Customers should “win” rather than “finishing” or “buying.” Tap into the fear of losing out by describing events as competitions rather than as lotteries.
- Sales reward bargain hunters; the people who go specifically out of their way to find cheaper items rather than just stumbling upon them by chance. They like to feel they’ve won, that there was an element of skill, rather than feeling like they were lucky.
- In 2008, eBay’s ad campaign was “Don’t just shop, win!”
- Groupon’s tag line is “Find great deals on fun things to do.”
What’s the difference between a lottery and an auction? When you look at the fMRI images of people winning either a lottery or an auction, the same reward centers light up. But, when people don’t win, things look quite different. The brain activity in these reward centers decreases much more when losing an auction than losing a lottery. In fact, the more the activity decreases, the higher the likelihood that someone will bid more for the auction item than it is actually worth.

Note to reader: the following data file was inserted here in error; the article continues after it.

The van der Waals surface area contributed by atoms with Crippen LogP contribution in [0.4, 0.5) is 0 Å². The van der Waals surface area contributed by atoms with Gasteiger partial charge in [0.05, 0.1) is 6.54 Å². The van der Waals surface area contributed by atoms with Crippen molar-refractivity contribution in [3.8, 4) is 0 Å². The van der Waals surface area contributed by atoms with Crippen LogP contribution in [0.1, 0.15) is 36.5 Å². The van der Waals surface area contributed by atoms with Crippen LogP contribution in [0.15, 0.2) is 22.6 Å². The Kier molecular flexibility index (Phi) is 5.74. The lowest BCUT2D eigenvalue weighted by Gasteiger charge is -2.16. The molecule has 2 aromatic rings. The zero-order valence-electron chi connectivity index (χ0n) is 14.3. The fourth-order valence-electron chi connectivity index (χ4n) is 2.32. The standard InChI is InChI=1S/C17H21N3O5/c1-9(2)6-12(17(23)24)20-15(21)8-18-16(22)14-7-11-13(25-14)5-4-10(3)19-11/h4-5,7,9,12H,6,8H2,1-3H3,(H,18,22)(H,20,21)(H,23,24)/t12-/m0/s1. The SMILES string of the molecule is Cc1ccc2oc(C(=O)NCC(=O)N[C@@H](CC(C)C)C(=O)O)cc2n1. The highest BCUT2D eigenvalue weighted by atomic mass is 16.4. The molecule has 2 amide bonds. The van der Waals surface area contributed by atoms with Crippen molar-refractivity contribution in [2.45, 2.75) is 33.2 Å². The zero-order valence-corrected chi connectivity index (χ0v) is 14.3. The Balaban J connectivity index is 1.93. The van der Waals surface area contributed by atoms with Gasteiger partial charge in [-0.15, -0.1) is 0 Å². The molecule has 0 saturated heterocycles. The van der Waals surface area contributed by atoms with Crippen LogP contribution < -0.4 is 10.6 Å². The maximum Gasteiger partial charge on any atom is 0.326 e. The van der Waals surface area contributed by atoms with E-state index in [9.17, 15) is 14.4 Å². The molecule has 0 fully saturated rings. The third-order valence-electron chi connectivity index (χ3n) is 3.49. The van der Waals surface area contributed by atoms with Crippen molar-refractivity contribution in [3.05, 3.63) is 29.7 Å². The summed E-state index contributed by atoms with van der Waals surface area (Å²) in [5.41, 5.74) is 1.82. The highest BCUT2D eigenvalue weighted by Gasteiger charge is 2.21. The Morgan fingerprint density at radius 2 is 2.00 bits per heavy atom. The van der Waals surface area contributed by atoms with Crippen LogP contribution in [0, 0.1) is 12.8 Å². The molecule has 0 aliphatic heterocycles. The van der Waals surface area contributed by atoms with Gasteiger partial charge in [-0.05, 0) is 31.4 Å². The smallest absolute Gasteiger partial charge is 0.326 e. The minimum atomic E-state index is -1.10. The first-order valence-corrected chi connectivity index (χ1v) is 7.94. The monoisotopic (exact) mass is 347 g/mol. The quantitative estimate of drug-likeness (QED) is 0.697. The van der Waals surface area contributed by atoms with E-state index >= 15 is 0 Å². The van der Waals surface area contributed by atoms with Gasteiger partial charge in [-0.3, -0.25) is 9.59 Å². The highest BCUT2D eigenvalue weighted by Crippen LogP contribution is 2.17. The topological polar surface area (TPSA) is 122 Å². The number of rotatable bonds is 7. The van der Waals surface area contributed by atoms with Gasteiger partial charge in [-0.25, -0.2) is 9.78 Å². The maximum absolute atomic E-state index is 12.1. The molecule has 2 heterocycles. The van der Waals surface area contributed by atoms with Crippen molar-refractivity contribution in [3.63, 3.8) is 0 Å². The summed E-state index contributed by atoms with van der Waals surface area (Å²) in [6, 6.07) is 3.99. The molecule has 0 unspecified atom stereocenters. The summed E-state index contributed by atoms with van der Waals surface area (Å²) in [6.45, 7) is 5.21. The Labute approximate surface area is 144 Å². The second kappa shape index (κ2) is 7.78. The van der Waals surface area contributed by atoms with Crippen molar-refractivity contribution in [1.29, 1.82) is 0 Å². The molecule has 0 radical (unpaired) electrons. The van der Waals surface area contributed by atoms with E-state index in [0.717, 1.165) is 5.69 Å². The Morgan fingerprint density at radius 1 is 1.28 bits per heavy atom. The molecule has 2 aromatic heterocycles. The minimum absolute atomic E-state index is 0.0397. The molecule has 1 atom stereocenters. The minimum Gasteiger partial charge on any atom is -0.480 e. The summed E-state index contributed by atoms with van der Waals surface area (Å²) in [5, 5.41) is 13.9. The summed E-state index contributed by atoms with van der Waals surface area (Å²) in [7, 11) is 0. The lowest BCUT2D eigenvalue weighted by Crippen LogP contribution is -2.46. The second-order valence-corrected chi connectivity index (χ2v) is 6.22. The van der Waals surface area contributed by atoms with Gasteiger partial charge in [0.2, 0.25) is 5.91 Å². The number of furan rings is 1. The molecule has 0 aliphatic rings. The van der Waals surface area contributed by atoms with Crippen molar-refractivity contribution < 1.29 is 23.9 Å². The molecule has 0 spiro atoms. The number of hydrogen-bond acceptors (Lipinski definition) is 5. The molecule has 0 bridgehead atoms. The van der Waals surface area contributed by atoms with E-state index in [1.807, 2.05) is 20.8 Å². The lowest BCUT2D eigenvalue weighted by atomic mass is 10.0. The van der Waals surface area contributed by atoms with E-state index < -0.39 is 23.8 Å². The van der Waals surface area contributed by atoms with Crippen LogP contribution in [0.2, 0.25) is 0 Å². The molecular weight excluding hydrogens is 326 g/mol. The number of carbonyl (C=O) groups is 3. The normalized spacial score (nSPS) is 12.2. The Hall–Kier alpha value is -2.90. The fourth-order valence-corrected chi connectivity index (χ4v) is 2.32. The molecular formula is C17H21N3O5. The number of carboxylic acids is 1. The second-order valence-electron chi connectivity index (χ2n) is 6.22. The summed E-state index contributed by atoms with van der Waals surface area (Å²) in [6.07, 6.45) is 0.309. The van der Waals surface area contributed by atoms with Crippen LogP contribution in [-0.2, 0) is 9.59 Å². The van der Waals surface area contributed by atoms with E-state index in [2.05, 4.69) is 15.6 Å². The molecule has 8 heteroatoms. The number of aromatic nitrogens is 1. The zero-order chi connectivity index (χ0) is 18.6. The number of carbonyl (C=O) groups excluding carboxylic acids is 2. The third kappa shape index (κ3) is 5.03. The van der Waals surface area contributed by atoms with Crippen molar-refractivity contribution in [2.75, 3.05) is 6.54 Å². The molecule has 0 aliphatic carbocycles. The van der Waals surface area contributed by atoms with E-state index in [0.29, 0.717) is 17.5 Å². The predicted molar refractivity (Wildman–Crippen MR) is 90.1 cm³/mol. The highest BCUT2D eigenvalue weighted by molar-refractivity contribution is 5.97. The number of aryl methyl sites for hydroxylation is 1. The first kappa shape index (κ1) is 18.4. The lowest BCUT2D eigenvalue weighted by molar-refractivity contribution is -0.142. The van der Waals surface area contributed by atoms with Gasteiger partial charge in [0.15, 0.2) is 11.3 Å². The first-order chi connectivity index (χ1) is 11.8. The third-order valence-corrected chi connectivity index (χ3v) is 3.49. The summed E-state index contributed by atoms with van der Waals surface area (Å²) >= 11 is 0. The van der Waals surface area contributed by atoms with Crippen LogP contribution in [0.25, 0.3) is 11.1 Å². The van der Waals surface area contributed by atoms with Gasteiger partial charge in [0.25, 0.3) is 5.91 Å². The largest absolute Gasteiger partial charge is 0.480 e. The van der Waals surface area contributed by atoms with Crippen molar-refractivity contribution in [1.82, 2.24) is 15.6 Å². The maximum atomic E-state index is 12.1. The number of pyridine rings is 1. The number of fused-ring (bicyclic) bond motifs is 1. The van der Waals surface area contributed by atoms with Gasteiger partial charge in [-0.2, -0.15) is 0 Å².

In other words, when the activity has an element of skill or competition (auctions), people feel more of a sense of loss than if it was purely luck-based (lotteries, sweepstakes). They will do whatever they can to reduce this fear of losing out.
How to use this pattern
- Play upon the fear of losing out. Make people aware that their skill or perseverance determines their success.
- Introduce a (manageable) challenge that must be completed to obtain the “prize.”
- Even for plentiful items, make people “qualify” to purchase them.
- Manipulate availability variables such as time, quantity, or escalating cost in order to trigger fear of losing out.